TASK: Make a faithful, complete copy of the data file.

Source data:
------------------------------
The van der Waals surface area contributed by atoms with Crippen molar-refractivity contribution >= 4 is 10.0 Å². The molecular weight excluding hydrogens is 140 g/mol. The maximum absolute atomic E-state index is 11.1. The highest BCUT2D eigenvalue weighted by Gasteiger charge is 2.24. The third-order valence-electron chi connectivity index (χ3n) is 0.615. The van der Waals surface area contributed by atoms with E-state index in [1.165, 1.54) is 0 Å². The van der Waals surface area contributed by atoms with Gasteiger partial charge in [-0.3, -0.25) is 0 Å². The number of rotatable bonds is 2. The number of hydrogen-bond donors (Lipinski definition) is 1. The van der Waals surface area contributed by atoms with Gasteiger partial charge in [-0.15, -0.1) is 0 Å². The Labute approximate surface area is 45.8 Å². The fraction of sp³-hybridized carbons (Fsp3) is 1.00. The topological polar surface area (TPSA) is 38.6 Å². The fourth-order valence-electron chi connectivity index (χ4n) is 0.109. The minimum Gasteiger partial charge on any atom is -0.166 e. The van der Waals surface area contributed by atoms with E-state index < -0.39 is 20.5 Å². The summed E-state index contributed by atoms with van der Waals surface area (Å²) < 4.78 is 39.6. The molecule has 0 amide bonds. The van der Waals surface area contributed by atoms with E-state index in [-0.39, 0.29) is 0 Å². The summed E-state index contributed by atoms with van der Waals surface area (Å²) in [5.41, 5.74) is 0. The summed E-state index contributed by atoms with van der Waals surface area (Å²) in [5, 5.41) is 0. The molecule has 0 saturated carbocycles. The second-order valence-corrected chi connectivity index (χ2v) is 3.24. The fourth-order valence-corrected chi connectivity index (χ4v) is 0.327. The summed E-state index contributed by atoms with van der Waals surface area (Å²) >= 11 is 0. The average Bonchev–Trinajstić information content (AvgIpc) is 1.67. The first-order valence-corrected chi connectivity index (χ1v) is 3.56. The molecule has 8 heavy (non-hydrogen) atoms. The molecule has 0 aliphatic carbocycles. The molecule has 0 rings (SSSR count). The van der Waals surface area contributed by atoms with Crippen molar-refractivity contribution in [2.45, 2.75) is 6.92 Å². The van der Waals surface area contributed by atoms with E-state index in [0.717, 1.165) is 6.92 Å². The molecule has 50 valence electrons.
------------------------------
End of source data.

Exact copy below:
The van der Waals surface area contributed by atoms with Crippen molar-refractivity contribution >= 4 is 10.0 Å². The molecular weight excluding hydrogens is 140 g/mol. The maximum absolute atomic E-state index is 11.1. The highest BCUT2D eigenvalue weighted by Gasteiger charge is 2.24. The third-order valence-electron chi connectivity index (χ3n) is 0.615. The van der Waals surface area contributed by atoms with E-state index in [1.165, 1.54) is 0 Å². The van der Waals surface area contributed by atoms with Gasteiger partial charge in [-0.3, -0.25) is 0 Å². The number of rotatable bonds is 2. The number of hydrogen-bond donors (Lipinski definition) is 1. The van der Waals surface area contributed by atoms with Gasteiger partial charge in [-0.15, -0.1) is 0 Å². The Labute approximate surface area is 45.8 Å². The fraction of sp³-hybridized carbons (Fsp3) is 1.00. The topological polar surface area (TPSA) is 38.6 Å². The fourth-order valence-electron chi connectivity index (χ4n) is 0.109. The minimum Gasteiger partial charge on any atom is -0.166 e. The van der Waals surface area contributed by atoms with E-state index < -0.39 is 20.5 Å². The summed E-state index contributed by atoms with van der Waals surface area (Å²) < 4.78 is 39.6. The molecule has 0 amide bonds. The van der Waals surface area contributed by atoms with E-state index in [-0.39, 0.29) is 0 Å². The summed E-state index contributed by atoms with van der Waals surface area (Å²) in [5.41, 5.74) is 0. The summed E-state index contributed by atoms with van der Waals surface area (Å²) in [5, 5.41) is 0. The molecule has 0 saturated carbocycles. The second-order valence-corrected chi connectivity index (χ2v) is 3.24. The fourth-order valence-corrected chi connectivity index (χ4v) is 0.327. The summed E-state index contributed by atoms with van der Waals surface area (Å²) >= 11 is 0. The average Bonchev–Trinajstić information content (AvgIpc) is 1.67. The first-order valence-corrected chi connectivity index (χ1v) is 3.56. The molecule has 8 heavy (non-hydrogen) atoms. The molecule has 0 aliphatic carbocycles. The molecule has 0 rings (SSSR count). The van der Waals surface area contributed by atoms with Crippen molar-refractivity contribution in [2.45, 2.75) is 6.92 Å². The van der Waals surface area contributed by atoms with E-state index in [0.717, 1.165) is 6.92 Å². The molecule has 50 valence electrons.